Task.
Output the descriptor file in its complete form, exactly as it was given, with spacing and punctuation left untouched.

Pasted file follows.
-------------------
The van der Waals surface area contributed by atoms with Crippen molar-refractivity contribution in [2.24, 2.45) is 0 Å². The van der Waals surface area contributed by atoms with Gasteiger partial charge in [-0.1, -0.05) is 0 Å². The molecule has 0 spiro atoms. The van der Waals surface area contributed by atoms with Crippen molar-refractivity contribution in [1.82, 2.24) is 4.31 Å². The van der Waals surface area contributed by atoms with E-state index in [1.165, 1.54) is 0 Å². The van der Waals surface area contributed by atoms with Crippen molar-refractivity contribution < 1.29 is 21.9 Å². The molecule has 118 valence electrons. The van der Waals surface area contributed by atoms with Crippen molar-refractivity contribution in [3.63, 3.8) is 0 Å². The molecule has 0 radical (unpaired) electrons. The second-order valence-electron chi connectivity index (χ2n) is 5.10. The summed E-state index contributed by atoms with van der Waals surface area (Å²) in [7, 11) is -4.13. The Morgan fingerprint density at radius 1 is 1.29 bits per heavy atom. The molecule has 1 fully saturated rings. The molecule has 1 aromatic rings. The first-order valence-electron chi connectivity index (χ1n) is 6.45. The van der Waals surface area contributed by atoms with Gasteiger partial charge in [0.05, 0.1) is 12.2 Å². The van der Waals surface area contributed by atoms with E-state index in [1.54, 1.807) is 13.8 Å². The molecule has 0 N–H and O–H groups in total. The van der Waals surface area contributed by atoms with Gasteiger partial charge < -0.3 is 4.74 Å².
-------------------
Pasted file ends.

The van der Waals surface area contributed by atoms with Crippen molar-refractivity contribution in [2.24, 2.45) is 0 Å². The van der Waals surface area contributed by atoms with Gasteiger partial charge in [-0.1, -0.05) is 0 Å². The molecule has 0 spiro atoms. The van der Waals surface area contributed by atoms with Crippen molar-refractivity contribution in [1.82, 2.24) is 4.31 Å². The van der Waals surface area contributed by atoms with E-state index in [1.165, 1.54) is 0 Å². The van der Waals surface area contributed by atoms with Crippen molar-refractivity contribution < 1.29 is 21.9 Å². The molecule has 118 valence electrons. The van der Waals surface area contributed by atoms with Crippen molar-refractivity contribution in [3.63, 3.8) is 0 Å². The molecule has 0 radical (unpaired) electrons. The second-order valence-electron chi connectivity index (χ2n) is 5.10. The summed E-state index contributed by atoms with van der Waals surface area (Å²) in [7, 11) is -4.13. The Morgan fingerprint density at radius 1 is 1.29 bits per heavy atom. The molecule has 1 fully saturated rings. The molecule has 1 aromatic rings. The first-order valence-electron chi connectivity index (χ1n) is 6.45. The van der Waals surface area contributed by atoms with Gasteiger partial charge in [0.05, 0.1) is 12.2 Å². The van der Waals surface area contributed by atoms with E-state index in [1.54, 1.807) is 13.8 Å². The molecule has 0 N–H and O–H groups in total. The van der Waals surface area contributed by atoms with Gasteiger partial charge < -0.3 is 4.74 Å².